Louisiana Senate passes CROWN Act to ban discrimination on hairstyles

SB50, also known as the CROWN Act, was signed by Gov. Ralph Northam, which adds to a growing...
SB50, also known as the CROWN Act, was signed by Gov. Ralph Northam, which adds to a growing movement for more acceptance and celebration of all hair types and textures.(the CROWN act)
Updated: May. 4, 2021 at 10:56 PM CDT
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BATON ROUGE, La. (WAFB) - The Louisiana Senate unanimously voted to make it illegal for employers to discriminate against someone because of their hairstyle, a measure striking at tactics that have targeted Black people who wear their hair naturally.

Senate Bill 61, also known as the CROWN Act, would expand Louisiana’s existing anti-discrimination law, which bars employers from discriminatory practices based on a worker’s race, religion, sex, or national origin. Senators Troy Carter, Regina Barrow, and Jay Luneau are sponsors of the bill.

The legislation would spell out that prohibited discrimination on the basis of race includes hair texture and hairstyles such as braids, twists, and natural hair.

“For us, hair is a form of expression,” said Joshua White, a Baton Rouge barber.

CROWN is an acronym that stands for “Creating a Respectful and Open World for Natural hair.”

A 2019 survey by Dove and the CROWN Coalition talked to 2000 women both black and white. It found that 80% had to change their hair to fit in at work.

“There have been instances where I decided to wear a wig or even relax my hair to be straight to not be perceived as unprofessional in a workplace,” said Sonia Daniels, Ph. D.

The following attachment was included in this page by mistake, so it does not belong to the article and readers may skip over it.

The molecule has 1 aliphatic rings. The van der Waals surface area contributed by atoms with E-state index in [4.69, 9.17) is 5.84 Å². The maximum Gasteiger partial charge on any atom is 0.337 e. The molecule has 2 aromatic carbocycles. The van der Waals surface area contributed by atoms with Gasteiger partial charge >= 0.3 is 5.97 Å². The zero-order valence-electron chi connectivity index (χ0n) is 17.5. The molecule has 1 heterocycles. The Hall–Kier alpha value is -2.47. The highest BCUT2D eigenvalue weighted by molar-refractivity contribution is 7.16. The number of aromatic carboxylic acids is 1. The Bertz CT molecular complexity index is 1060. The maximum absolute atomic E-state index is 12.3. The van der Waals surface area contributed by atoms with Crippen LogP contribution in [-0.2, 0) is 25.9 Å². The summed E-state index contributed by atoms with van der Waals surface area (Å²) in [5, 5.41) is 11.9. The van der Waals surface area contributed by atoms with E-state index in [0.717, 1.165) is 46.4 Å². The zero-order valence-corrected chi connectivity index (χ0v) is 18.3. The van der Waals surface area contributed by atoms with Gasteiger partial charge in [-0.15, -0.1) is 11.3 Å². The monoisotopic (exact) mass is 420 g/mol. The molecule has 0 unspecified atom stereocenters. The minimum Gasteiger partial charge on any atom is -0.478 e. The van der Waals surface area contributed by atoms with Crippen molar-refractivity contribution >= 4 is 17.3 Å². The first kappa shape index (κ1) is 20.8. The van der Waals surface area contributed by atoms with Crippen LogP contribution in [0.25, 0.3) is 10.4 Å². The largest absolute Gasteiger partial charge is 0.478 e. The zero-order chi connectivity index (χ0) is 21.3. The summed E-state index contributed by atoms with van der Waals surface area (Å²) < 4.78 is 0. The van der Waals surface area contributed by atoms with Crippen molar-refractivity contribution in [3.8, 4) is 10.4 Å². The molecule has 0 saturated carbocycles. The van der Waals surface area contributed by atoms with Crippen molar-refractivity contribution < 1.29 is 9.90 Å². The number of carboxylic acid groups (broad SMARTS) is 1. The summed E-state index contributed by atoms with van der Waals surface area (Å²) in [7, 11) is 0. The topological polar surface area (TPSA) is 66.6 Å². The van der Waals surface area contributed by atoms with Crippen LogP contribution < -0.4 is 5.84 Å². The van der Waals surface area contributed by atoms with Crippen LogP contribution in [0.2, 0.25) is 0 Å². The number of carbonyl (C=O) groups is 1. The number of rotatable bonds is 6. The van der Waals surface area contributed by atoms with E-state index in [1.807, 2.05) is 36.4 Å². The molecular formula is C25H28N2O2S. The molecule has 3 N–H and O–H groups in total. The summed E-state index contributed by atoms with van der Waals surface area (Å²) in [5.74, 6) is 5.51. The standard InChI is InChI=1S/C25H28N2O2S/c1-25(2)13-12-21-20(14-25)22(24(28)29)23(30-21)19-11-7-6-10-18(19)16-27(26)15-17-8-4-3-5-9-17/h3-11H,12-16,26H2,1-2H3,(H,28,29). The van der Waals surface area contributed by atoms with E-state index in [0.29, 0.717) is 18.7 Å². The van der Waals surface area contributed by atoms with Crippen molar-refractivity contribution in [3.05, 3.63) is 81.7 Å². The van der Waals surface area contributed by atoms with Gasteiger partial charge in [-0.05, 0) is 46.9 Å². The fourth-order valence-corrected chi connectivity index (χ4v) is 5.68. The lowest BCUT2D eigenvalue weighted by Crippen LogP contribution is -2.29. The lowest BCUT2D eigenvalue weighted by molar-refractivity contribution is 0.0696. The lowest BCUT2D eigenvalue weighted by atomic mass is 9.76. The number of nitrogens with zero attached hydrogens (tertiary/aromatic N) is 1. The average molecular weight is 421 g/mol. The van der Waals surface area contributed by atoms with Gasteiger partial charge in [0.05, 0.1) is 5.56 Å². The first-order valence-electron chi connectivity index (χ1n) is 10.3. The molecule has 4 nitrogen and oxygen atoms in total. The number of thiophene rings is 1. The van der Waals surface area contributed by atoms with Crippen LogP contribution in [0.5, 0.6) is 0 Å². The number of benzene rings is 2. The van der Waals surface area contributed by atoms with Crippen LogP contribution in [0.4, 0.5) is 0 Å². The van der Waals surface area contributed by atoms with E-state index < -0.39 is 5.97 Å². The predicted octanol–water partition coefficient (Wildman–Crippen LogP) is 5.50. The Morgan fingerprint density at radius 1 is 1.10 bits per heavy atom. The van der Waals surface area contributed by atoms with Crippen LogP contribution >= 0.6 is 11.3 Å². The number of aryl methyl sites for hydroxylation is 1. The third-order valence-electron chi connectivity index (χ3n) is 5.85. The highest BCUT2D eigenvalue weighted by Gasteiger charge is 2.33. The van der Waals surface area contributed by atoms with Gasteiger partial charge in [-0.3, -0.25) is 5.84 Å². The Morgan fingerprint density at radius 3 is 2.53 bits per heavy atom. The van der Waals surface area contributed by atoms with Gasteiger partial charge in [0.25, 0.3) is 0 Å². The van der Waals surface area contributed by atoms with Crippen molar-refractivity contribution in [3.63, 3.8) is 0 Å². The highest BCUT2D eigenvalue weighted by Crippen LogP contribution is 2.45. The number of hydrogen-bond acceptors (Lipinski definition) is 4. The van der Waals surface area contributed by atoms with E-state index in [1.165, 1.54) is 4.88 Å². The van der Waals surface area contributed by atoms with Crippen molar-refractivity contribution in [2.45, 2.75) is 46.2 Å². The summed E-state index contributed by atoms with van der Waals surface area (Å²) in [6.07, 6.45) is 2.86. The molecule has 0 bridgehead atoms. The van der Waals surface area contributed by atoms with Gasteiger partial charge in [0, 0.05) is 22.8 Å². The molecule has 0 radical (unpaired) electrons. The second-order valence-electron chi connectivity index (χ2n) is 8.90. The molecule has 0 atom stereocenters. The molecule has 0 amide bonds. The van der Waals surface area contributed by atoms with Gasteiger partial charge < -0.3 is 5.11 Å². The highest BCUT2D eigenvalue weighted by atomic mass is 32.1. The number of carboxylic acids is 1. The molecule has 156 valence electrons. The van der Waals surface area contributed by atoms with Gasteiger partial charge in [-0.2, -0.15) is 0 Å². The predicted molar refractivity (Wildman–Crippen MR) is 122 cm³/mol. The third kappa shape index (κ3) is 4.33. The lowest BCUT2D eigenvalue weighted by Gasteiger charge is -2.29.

So far, 10 states have made the CROWN Act law. Daniels is pushing for Louisiana to become to the next state to approve it and says wearing locs or any other form of your hair shouldn’t determine how qualified someone is for a job.

“I’m hopeful that it’s going to open conversations to have those uncomfortable talks about how we deem professionalism or the ideologies of professionalism,” said Daniels.

Eugene Collins is the President of the Baton Rouge Chapter of the NAACP. He said choosing to wear your hair a certain way has cultural meaning and a deeper purpose than what most realize.

His hope is that this bill will remove one more barrier for people looking for opportunities.

“I think having the lawmakers remove such standards that are as an option, I think those things settle in overtime that when enough of these things are put together will create systemic change. So, I think this is a small step forward,” said Collins.

The Senate’s 36-0 vote Monday sent the measure to the House for debate. If passed there, it would take effect Aug. 1.

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